Most electronic gadgets function by moving around electric charges. The nascent technology of spintronics, however, makes use of not only the charge of electrons but also their spin. Spin is closely related to magnetism, and the first spintronic devices include read heads of computer disk drives and magnetic random-access memory (MRAM); the latter retains its data even when the power is off [see "Spintronics," by David D. Awschalom, Michael E. Flatté and Nitin Samarth; Scientific American, June 2002]. But spintronic computer chips and other more complex gear are not yet possible--unlike MRAMs and read heads, they might need magnetic semiconductors, and existing semiconductors are not magnetic at room temperature. Several groups have recently made significant progress in this direction.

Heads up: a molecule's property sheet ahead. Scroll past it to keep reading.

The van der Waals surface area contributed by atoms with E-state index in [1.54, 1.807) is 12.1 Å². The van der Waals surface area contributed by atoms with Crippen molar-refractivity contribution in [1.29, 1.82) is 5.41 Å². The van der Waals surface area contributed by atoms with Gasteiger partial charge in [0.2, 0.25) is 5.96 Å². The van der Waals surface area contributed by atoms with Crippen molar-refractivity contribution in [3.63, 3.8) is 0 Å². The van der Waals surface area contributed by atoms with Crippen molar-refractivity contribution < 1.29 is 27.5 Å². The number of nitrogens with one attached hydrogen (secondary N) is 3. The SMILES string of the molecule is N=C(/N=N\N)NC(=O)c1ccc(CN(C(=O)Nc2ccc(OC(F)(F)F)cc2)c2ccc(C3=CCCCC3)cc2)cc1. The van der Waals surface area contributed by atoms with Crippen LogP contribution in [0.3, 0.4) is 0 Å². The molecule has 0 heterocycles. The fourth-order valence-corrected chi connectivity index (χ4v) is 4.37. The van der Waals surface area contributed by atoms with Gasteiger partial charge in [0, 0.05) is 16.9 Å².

One of the most studied magnetic semiconductors is gallium arsenide doped with manganese. In 1998 a group led by Hideo Ohno of Tohoku University demonstrated that this substance can remain ferromagnetic up to 110 kelvins (-163 degrees Celsius). (Ferromagnetism is the technical term for magnetism that persists after an applied field is turned off.) At liquid-nitrogen temperatures, this material has been used to demonstrate devices such as spintronic light-emitting diodes (LEDs), which emit light polarized according to the spin polarization of the electrons and holes that generate it.
This article was originally published with the title Getting Warmer.